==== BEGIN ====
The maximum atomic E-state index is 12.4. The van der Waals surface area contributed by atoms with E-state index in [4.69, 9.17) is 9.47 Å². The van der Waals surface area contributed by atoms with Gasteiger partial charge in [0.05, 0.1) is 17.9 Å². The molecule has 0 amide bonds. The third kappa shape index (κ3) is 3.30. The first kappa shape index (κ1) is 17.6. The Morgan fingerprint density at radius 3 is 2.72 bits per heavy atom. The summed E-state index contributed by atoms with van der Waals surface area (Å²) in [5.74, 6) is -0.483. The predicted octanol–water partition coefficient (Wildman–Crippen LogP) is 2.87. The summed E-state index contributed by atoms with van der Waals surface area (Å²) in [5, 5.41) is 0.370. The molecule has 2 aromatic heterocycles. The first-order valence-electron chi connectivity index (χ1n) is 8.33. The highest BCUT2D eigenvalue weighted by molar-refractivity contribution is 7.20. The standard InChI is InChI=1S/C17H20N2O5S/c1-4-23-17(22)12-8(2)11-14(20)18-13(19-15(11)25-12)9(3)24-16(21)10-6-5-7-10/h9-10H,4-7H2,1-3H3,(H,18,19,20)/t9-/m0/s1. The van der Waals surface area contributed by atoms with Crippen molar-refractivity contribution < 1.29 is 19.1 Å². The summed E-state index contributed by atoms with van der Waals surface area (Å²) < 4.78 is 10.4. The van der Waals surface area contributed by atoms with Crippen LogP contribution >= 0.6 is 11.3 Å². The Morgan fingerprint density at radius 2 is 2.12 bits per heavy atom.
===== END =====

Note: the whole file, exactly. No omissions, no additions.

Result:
The maximum atomic E-state index is 12.4. The van der Waals surface area contributed by atoms with E-state index in [4.69, 9.17) is 9.47 Å². The van der Waals surface area contributed by atoms with Gasteiger partial charge in [0.05, 0.1) is 17.9 Å². The molecule has 0 amide bonds. The third kappa shape index (κ3) is 3.30. The first kappa shape index (κ1) is 17.6. The Morgan fingerprint density at radius 3 is 2.72 bits per heavy atom. The summed E-state index contributed by atoms with van der Waals surface area (Å²) in [5.74, 6) is -0.483. The predicted octanol–water partition coefficient (Wildman–Crippen LogP) is 2.87. The summed E-state index contributed by atoms with van der Waals surface area (Å²) in [5, 5.41) is 0.370. The molecule has 2 aromatic heterocycles. The first-order valence-electron chi connectivity index (χ1n) is 8.33. The highest BCUT2D eigenvalue weighted by molar-refractivity contribution is 7.20. The standard InChI is InChI=1S/C17H20N2O5S/c1-4-23-17(22)12-8(2)11-14(20)18-13(19-15(11)25-12)9(3)24-16(21)10-6-5-7-10/h9-10H,4-7H2,1-3H3,(H,18,19,20)/t9-/m0/s1. The van der Waals surface area contributed by atoms with Crippen molar-refractivity contribution < 1.29 is 19.1 Å². The summed E-state index contributed by atoms with van der Waals surface area (Å²) < 4.78 is 10.4. The van der Waals surface area contributed by atoms with Crippen LogP contribution >= 0.6 is 11.3 Å². The Morgan fingerprint density at radius 2 is 2.12 bits per heavy atom.